FISHERIES OFFICIALS TO DETERMINE WHETHER BAJANS OVERFISHING IN TOBAGO WATERS
By Jenique Belgrave
Officials from the Barbados and Tobago fisheries divisions are expected to meet to look into whether there has been overfishing in the latter’s territorial waters.
Prime Minister Mia Mottley told the media on Wednesday that she has agreed with Trinidad and Tobago Prime Minister Dr. Keith Rowley that the complaints of Tobagonian fishermen will be investigated.
Last week, All Tobago Fisherfolk Association’s (ATFA) president Curtis Douglas sent a letter to Dr Rowley claiming that Barbadian fishermen were overfishing flying fish in their waters “causing fish processors in Tobago to go out of business and the employees sent home”.
While giving no exact timeline on when the fisheries officials will meet, Mottley insisted that there is no tension between the two CARICOM states.
“Prime Minister Rowley and I have agreed that there is no way that we can tell if there has been overfishing. We do not believe so. My minister and his department have told me that, but I can’t be adamant and they can’t be adamant. So let the two fisheries departments meet and let them come to a conclusion based on the science and the evidence available.
“Our relationship is deep and it continues to be extremely collegiate and friendly and there is no tension,” she said, while speaking at the Accra Beach Hotel following the opening of the Climate Services to Support Adaptation and Resilience in the Caribbean workshop.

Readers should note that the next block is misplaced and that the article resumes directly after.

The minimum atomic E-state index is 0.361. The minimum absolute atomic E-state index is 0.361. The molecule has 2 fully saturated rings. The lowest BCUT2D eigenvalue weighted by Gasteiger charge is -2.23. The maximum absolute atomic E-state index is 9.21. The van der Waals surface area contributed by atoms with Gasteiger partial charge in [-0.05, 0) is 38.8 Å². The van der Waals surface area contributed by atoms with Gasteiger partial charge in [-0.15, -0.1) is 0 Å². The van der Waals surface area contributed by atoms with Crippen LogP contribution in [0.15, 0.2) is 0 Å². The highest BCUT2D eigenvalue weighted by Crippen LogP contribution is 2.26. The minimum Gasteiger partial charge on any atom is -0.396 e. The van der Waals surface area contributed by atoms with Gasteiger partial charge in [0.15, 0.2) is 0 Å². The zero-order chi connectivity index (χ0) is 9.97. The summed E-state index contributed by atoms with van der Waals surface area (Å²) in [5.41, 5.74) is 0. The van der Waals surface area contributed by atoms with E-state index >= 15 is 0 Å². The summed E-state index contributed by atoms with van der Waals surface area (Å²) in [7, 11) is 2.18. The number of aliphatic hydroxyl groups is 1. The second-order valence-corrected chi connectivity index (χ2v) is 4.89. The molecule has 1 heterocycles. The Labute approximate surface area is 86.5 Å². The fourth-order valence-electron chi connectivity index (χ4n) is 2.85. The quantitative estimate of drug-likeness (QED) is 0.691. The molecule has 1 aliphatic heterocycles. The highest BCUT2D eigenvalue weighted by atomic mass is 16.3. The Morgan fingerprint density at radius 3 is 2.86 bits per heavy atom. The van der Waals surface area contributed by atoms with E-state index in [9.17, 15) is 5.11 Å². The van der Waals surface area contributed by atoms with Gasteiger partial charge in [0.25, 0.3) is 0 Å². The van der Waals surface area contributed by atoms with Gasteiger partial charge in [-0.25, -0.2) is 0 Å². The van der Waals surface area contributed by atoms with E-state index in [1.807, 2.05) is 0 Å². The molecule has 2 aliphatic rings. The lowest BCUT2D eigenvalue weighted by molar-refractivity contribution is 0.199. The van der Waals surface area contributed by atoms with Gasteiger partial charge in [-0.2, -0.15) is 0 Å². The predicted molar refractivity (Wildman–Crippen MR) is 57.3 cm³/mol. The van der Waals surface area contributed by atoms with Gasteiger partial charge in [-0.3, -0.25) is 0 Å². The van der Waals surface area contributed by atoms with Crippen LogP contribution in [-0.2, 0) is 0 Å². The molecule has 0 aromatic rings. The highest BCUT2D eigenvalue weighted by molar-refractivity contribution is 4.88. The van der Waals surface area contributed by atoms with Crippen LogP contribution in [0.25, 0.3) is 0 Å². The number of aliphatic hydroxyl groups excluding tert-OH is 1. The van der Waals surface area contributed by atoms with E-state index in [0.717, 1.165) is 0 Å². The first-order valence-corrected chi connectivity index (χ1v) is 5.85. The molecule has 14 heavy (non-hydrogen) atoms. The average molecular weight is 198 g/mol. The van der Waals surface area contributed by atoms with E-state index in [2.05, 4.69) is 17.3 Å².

On the matter of a fishing agreement, Mottley reminded persons of the right of Caribbean citizens to establish businesses in other regional territories.
“The issue is irrelevant when you have the fact that Barbadians can go into Tobago and set up a fish processing plant anytime tomorrow or today, in the same way that Trinidadians can come here and establish a hotel right where we are now standing. The right of establishment under the revised Treaty of Chaguaramas gives any Caribbean person who lives in a country that is signatory to it, the right to go and set up a business anywhere.
“Now we may have to help some of the fishermen if they want to do that, but the bigger issue is that there are some issues with the sargassum seaweed and the flying fish. Let the fisheries department do their work..If we can get an agreement that deals with conservation and management of stock and preventing overfishing, then that is in the interest of all of us,” she said.